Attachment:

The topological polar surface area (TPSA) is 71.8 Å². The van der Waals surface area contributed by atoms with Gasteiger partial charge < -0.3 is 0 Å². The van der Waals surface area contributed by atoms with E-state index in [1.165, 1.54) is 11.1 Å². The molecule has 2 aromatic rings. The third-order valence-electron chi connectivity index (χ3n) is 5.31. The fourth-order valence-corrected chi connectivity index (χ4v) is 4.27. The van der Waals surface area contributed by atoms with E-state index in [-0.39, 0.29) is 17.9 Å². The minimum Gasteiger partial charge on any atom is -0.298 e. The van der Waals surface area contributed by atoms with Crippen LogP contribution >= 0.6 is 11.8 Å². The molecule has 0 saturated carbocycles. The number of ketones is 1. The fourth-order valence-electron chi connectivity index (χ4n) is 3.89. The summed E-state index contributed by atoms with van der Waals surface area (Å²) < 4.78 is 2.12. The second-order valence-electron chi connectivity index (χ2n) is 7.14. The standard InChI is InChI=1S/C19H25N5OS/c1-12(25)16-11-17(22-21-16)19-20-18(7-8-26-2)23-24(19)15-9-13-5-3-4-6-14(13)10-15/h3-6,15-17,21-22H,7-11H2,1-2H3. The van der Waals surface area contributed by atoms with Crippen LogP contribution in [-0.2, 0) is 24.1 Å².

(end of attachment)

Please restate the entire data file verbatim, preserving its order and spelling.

The topological polar surface area (TPSA) is 71.8 Å². The van der Waals surface area contributed by atoms with Gasteiger partial charge < -0.3 is 0 Å². The van der Waals surface area contributed by atoms with E-state index in [1.165, 1.54) is 11.1 Å². The molecule has 2 aromatic rings. The third-order valence-electron chi connectivity index (χ3n) is 5.31. The fourth-order valence-corrected chi connectivity index (χ4v) is 4.27. The van der Waals surface area contributed by atoms with E-state index in [-0.39, 0.29) is 17.9 Å². The minimum Gasteiger partial charge on any atom is -0.298 e. The van der Waals surface area contributed by atoms with Crippen LogP contribution >= 0.6 is 11.8 Å². The molecule has 0 saturated carbocycles. The number of ketones is 1. The fourth-order valence-electron chi connectivity index (χ4n) is 3.89. The summed E-state index contributed by atoms with van der Waals surface area (Å²) < 4.78 is 2.12. The second-order valence-electron chi connectivity index (χ2n) is 7.14. The standard InChI is InChI=1S/C19H25N5OS/c1-12(25)16-11-17(22-21-16)19-20-18(7-8-26-2)23-24(19)15-9-13-5-3-4-6-14(13)10-15/h3-6,15-17,21-22H,7-11H2,1-2H3. The van der Waals surface area contributed by atoms with Crippen LogP contribution in [-0.2, 0) is 24.1 Å².